Praise for Bluder rolls in


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Head coach Lisa Bluder on Tuesday said she would have thought people crazy had they told her the Iowa women’s basketball team would finish third in the conference.

After all, it had buried itself in the Big Ten standings before the start of the spring semester.

And after an 81-59 stomping by Purdue on Jan. 17, the Hawkeyes stood 1-6 in the conference. Team morale and expectations were low.

Cut to a month-and-a-half later: The Hawkeyes are 9-2 in their final 11 Big Ten games with a third-place finish and a first-round bye in this week’s Big Ten Tournament, leading Bluder to her third Big Ten Coach of the Year honor. She also won the award in 2001 and 2008.

Bluder credited her players and coaching staff for the award during Tuesday’s press conference. The 10th-year head coach noted that any time a coach is honored, it’s because of team success.

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Nonetheless, this year has been special for her because of the adversity faced along the way.

“I don’t know if I’ve ever lived through a year like this before,” she said. “That’s what makes it special because it’s unique, and we’ve had to overcome a lot.”

Three season-ending injuries left the coach with eight active scholarship players. Of those eight, four are freshmen.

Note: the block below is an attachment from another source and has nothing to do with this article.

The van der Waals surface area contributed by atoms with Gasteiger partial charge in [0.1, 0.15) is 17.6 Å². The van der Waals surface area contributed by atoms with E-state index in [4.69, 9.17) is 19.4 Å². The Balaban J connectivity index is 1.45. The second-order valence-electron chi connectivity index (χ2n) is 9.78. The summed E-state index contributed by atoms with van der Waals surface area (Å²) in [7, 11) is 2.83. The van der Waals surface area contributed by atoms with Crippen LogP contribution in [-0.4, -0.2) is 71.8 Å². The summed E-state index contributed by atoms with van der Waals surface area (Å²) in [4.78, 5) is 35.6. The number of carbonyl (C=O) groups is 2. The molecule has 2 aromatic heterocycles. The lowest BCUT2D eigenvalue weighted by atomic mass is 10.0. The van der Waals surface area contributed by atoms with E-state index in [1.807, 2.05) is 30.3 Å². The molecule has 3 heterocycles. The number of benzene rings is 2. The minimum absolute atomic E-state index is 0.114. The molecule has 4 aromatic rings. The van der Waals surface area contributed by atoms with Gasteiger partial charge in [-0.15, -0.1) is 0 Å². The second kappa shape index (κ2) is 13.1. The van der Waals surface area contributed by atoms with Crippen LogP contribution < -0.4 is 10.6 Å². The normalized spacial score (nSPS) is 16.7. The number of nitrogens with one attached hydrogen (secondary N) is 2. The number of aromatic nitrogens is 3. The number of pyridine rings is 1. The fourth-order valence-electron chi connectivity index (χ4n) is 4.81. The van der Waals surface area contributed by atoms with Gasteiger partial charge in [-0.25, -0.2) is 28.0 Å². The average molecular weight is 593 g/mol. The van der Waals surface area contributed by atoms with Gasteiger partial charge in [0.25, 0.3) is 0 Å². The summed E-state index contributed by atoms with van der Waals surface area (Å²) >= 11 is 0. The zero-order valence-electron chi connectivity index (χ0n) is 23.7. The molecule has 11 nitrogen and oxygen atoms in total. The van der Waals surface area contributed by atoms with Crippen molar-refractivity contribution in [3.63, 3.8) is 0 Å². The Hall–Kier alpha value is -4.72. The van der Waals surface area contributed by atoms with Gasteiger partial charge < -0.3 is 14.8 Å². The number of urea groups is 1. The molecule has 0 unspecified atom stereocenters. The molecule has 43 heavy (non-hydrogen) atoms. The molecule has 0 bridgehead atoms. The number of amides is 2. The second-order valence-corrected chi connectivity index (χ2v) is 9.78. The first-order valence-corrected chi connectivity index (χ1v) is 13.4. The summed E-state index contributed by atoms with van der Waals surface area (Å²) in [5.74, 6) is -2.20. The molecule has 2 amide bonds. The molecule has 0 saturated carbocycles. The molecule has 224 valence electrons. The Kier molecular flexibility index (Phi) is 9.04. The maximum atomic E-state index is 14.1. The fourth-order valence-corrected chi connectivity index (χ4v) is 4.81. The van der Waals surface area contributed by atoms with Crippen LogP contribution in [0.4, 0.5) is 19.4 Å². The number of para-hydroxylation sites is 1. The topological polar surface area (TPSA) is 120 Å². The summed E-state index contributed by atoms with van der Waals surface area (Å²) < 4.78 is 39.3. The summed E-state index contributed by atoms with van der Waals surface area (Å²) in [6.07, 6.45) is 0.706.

So how did such a young team survive the grueling Big Ten, let alone flourish to lock up a No. 3 seed and a possible at-large bid in the NCAA Tournament?

It wasn’t secret coaching magic. Not according to Bluder, at least.

Instead, she lauded the maturation of her youngsters.

“It just shows you the power of positive thinking with our players,” she said. “Our freshmen really grew up. They became a part of the team instead of just watching the action. They understood they were to be the action at this point.”

Just as she was quick to deflect praise to her players, her players wasted no time in complimenting the style that Bluder employed this season.

Freshman Jaime Printy said Bluder kept practices fun. Junior Kachine Alexander said she was impressed with Bluder’s ability to adjust her methods to suit a younger team.

Alexander said her first two years as a Hawkeye were similar in regards to practice, but she noted this year has been different. The team has practiced less and played numerous children’s games, such as dodge ball and Simon says.

She said things had to be kept fresh, unlike her previous two seasons, in which both teams boasted five seniors.

“I have the ultimate respect for Coach Bluder,” Alexander said. “After this year, showing everybody who doubted her in anyway that she is a great coach. She has brought us to where we are now.”

Hawkeye student-athletes weren’t the only ones complimenting Bluder’s work this season. Bluder received plenty of praise from her peers during Tuesday’s Big Ten coaches’ teleconference.

Purdue head coach Sharon Versyp said Bluder has done a phenomenal job.

“They could have been rock bottom,” Versyp said. “How she’s handled their group and how they have pulled around one another, just an unbelievable job from top-to-bottom.”

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